Neighbourhood watch: Retiro

Mullu Jocelyn MandrykWhat do you think of, if I say “Retiro” to you? A grotty train station whose glory days were way back when? Perhaps you consider it the site of fabulous constructions such as the Kavanagh Building and the Torre Monumental, formerly of the English people? A bustling port that made the headlines in 2012 when a cargo ship carrying fertiliser exploded, causing the infamous “toxic cloud”? Certainly many foreigners are familiar with the immigration office. Or perhaps all that springs to mind is a sprawling shanty town built next to the bus station?

One of my personal associations with the neighbourhood comes from being pickpocketed in the train station, and – touch wood – it was the first and last time. My backpack was where it should be (on my back) rather than where it ought to be (around my front) and I paid for that lapse in attention by donating my coin purse to someone.

But this is where the bad karma hopefully ends. Retiro is now very much blooming, so much so that the city’s newest and hippest bar, which opened at the end of January, is in fact disguised as a florist. Although this central barrio is still home to dilapidated stations, both bus and train, the port, the slum and the wonderful architecture. And in terms of fuelling up and kicking back, there are plenty of interesting options that can take you from a working lunch, to after-office drinks or a full-on dinner.

Let’s start with Florería Atlántico (Arroyo 872), the best drinking spot in Buenos Aires today that is ticking all of my boxes. Jointly owned by bartender Tato Giovannoni (in his first such venture) and Julián Díaz from ocho7ocho, at first look at the ground level entrance, it appears to be a rather lovely florist that also sells above-average wine and a few crates of old vinyl. Look past the bouquets and head downstairs to a “grungeon” – a very urban space hand-painted by graphic designer Giovannoni rather like a grungy dungeon that you actually want to spend time in.

Chef Pedro Peña’s menu includes succulent Spanish octopus and even more tender ojo de bife chunks laid out across a wooden board, ready to be devoured hors d’oeuvres-style. With a cocktail list inspired by yesterday’s immigrants from England, France, Poland, Spain and Italy, you’ll likely to be served up a Campari-based drink in a jam jar or a clericot in beautiful cut glass. Only open evenings, Atlántico is getting busier as the days pass – and for a slice of live mixology and grilling, grab a space at the end of the bar for maximum exposure.

Two spots that seamlessly cater for the lunchtime crowd, the I-need-a-drink-after-work crowd, and the dinnertime crowd are Dill & Drinks and Dadá. At Dill (San Martín 986), dream team chef Leandro Leyell and barman Juan Sebastián Ruiz keep the thirsty and the hungry in their element. A daily menu also ensures punters come back for more – this past week has seen pork loin with wasabi, fennel purée-stuffed agnolotti and Portobello mushrooms soup on the board. With a pretty and lengthy enough bar to seat a whole work-weary office at, the cocktails specials also change up each day. Splendid first date joint, splendid and original dishes and drinks.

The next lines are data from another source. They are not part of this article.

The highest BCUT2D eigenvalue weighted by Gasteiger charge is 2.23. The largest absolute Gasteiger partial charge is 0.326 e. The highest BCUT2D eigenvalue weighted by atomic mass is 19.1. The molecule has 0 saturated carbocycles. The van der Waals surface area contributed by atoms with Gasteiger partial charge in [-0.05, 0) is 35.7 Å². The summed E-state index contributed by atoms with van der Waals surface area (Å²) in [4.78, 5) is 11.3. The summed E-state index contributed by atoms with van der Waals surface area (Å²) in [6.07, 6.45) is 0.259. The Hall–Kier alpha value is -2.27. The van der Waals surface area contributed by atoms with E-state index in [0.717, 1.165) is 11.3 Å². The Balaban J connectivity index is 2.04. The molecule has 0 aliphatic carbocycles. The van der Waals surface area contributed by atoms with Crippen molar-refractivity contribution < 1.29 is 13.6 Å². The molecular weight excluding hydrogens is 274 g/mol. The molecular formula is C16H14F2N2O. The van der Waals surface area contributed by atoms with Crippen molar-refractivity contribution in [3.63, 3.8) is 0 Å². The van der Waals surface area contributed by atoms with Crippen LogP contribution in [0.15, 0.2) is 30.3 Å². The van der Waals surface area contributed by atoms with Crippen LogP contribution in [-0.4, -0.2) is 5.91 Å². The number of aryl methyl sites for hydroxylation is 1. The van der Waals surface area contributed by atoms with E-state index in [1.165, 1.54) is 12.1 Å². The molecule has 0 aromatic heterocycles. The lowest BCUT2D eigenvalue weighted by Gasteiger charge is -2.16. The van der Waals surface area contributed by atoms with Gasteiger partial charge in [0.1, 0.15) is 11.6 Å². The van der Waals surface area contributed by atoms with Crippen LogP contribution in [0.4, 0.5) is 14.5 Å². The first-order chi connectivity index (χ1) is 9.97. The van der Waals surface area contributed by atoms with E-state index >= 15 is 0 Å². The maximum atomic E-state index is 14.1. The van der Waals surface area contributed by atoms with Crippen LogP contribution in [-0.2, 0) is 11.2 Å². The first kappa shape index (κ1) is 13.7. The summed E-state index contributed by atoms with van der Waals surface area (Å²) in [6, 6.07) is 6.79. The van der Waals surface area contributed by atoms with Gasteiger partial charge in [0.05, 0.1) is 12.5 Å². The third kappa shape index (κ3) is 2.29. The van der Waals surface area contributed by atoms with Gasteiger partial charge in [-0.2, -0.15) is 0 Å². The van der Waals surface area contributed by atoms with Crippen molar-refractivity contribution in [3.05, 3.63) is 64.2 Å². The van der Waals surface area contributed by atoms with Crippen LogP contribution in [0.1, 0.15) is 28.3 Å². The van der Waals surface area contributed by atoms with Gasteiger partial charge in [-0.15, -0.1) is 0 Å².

Dadá (San Martín 941), located across the street, forms part of the Golden Triangle on that particular block. A regular watering-hole for residents living in the hood that also caters for hungry workers during the day, its drinks are second to none and it garners quite the festive spirit come Friday nights.

Filo (San Martín 975), the third triangular point, is practically next door to Dadá. A hugely deceptive downtown space, Filo fits in office works, wealthy businessmen and mooning couples keen to share a large pizza for various motives. As well as an extensive pasta and risotto menu, the main highlight is the baked dough with cheese and tomato. There’s no skimping on the mushrooms on Il Funghi while the Margherita is topped with basil – good to know that Filo has no issue with a half-half pie. You won’t get much change from 100 pesos when you add in a few drinks, but the base is pretty thin and would rank second to Siamo nel Forno in terms of tasty BA pizza.

Meanwhile, have on hand this address to impress. Mullu (Ricardo Rojas 451, see Herald, January 20, 2013) is both heaven and haven in terms of Peruvian-Japanese fusion. While shellfish, and raw fish are menu staples, why not try Tiradito Don Alfredo – sashimi-style beef drenched in lime. Mouth-watering. Mullu is one of the restaurants that will be participating in Buenos Aires Food Week from April 15-21 with special menus and prices at lunch and dinner.

If you only have time for a caffeine injection, two new hot spots have just added great flourishes. Grand Café brings a retro garden-style ambience to Retiro – try the medium-rare burger whose chips even come in a metallic planter – and definitely has local businessman in mind given that strategically placed flatscreen TVs are tuned into football matches. And around the corner is the second branch of Farinelli (Arroyo 900), a boutique café if you will, that makes delicious tartlets and dazzling pastries, serves up a decent glass of wine, and is so fabulously contemporary you’ll hope you can take the furnishings home.

Other honourable mentions in the ‘hood include Café Retiro inside the train station – home to a stunning stained-glass dome, it is also a “notable café” that does a 40-peso Argentine fare of a lunch menu – and Club Danés, an ace Danish restaurant with the best harbour views in town.

Published in the Buenos Aires Herald on March 31, 2013

Photo by Jocelyn Mandryk

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